In addition to the need for labor lawyers, tax and business-transactions lawyers will become more and more in demand as state-level medical and recreation marijuana reforms create new needs for new businesses to sort through new tax laws and business-planning challenges posed by operating a state-permitted marijuana business.

My post title here suggests that green (i.e., young/junior) lawyers may have a uniquely important role to play in this emerging new industry.  I suspect and fear that many law firms and many veteran lawyers will be, for various sound reasons, very cautious and concerned about representing any persons actively involved in state marijuana business.  Moreover, because marijuana reform movements seem often to be a "young man's game" in many ways, junior lawyers may be uniquely positioned to be of service to persons needing legal help in this arena.

But I have a question mark at the end of this post because I wonder if I may be unwise to urge my students and other junior lawyers to consider seriously seeking to be involved in helping those at the forefront of the new green ganja industries.  Is there still so much stigma and concern with this drug that a lawyer's career plans and possibilities might become permanently damaged or distorted by representing even legal pot dealers?

Cross-posted at Marijuana Law, Policy and Reform

Posted by Douglas A. Berman on November 8, 2013 at 09:58 AM in Employment and Labor Law, Life of Law Schools, Teaching Law | Permalink

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Do you think lawyers who work on criminal defense are necessarily stigmatized by the people they represent? Among some quarters, perhaps; but I’d think many people understand there’s a difference between providing legal advice to someone else who’s breaking a law and breaking the law oneself. In any event, I think the stigma associated with breaking federal marijuana law is probably fading, especially in states that have legalized it. So I’m skeptical there’s much reputation hit lawyers would take for representing marijuana dealers and users who are trying to comply with state laws.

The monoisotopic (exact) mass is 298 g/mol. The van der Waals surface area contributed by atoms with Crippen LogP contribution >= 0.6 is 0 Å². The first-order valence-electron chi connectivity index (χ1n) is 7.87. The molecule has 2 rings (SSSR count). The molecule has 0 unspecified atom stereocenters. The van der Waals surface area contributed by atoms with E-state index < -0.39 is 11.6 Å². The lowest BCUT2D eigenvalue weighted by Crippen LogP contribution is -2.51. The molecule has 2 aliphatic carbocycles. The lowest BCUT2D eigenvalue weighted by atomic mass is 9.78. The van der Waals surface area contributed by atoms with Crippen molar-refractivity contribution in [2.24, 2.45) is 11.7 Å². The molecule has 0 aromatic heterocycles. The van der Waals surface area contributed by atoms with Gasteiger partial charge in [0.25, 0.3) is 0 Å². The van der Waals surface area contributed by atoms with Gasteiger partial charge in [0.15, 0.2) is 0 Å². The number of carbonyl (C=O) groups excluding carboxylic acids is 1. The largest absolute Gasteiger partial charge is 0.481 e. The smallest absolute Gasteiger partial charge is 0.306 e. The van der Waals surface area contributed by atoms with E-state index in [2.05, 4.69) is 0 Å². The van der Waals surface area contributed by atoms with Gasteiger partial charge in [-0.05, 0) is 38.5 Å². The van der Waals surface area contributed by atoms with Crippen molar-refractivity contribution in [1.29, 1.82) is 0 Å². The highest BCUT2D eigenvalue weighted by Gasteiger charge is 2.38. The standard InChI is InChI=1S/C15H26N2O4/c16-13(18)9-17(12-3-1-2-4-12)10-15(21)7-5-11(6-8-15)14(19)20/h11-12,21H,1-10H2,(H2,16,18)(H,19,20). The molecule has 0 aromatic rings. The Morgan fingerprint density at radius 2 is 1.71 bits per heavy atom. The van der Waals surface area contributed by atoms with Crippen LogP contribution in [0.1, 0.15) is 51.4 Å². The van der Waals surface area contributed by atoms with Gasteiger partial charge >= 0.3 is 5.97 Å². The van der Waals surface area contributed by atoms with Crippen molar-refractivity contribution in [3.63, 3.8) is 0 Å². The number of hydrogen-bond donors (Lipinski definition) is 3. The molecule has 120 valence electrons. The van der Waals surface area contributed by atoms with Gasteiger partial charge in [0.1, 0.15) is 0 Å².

Some states have wrestled with the ethical issues raised by such representation (given the tension between state and federal law), which is, perhaps, a bigger concern. http://www.huffingtonpost.com/2013/11/05/colorado-washington-marijuana_n_4221386.html
But I suspect a careful lawyer can provide advice to marijuana dealers without running afoul of ethics rules.

Posted by: Rob Mikos | Nov 8, 2013 1:53:04 PM

I'm a seniorish lawyer at a firm with a decent-sized Denver office. I know there have been *substantial* discussions about whether and how we want to be involved in the industry. I have heard through secondhand sources that similar talks are going on at most of the major Denver firms. From what I hear within my firm and others, the majority (though not consensus) view is that there is no problem with taking the deal and regulatory work. I've heard the gaming industry analogy used multiple times. I know of one firm that has already done real estate transactions for agribusiness. I know of another that has represented medical professionals in licensing actions.

Bottom line. The idea that big firms haven't thought about this and already taken steps is hopelessly naive.

Posted by: Someone who knows | Nov 8, 2013 8:42:52 PM